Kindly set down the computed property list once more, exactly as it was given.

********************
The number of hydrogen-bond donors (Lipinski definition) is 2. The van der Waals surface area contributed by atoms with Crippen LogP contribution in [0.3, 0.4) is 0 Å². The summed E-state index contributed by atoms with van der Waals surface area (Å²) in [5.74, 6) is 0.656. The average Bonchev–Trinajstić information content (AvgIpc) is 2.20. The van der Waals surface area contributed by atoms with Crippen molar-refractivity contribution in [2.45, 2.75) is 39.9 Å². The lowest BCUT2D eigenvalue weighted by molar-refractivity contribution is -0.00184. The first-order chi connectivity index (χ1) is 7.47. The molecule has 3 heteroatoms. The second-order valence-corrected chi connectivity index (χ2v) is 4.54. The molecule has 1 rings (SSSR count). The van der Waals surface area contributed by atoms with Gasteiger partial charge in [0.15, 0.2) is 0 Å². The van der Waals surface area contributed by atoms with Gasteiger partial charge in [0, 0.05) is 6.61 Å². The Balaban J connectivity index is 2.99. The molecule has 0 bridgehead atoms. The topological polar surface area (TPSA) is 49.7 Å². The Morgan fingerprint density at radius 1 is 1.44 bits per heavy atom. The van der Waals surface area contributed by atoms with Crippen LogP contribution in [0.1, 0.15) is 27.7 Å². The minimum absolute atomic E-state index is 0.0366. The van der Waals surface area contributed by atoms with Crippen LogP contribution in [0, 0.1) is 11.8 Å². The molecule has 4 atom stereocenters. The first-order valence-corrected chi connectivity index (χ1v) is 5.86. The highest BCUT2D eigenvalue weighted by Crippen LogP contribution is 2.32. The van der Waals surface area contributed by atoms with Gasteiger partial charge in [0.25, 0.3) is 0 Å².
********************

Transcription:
The number of hydrogen-bond donors (Lipinski definition) is 2. The van der Waals surface area contributed by atoms with Crippen LogP contribution in [0.3, 0.4) is 0 Å². The summed E-state index contributed by atoms with van der Waals surface area (Å²) in [5.74, 6) is 0.656. The average Bonchev–Trinajstić information content (AvgIpc) is 2.20. The van der Waals surface area contributed by atoms with Crippen molar-refractivity contribution in [2.45, 2.75) is 39.9 Å². The lowest BCUT2D eigenvalue weighted by molar-refractivity contribution is -0.00184. The first-order chi connectivity index (χ1) is 7.47. The molecule has 3 heteroatoms. The second-order valence-corrected chi connectivity index (χ2v) is 4.54. The molecule has 1 rings (SSSR count). The van der Waals surface area contributed by atoms with Gasteiger partial charge in [0.15, 0.2) is 0 Å². The van der Waals surface area contributed by atoms with Gasteiger partial charge in [0, 0.05) is 6.61 Å². The Balaban J connectivity index is 2.99. The molecule has 0 bridgehead atoms. The topological polar surface area (TPSA) is 49.7 Å². The Morgan fingerprint density at radius 1 is 1.44 bits per heavy atom. The van der Waals surface area contributed by atoms with Crippen LogP contribution in [0.1, 0.15) is 27.7 Å². The minimum absolute atomic E-state index is 0.0366. The van der Waals surface area contributed by atoms with Crippen LogP contribution in [0, 0.1) is 11.8 Å². The molecule has 4 atom stereocenters. The first-order valence-corrected chi connectivity index (χ1v) is 5.86. The highest BCUT2D eigenvalue weighted by Crippen LogP contribution is 2.32. The van der Waals surface area contributed by atoms with Gasteiger partial charge in [0.25, 0.3) is 0 Å².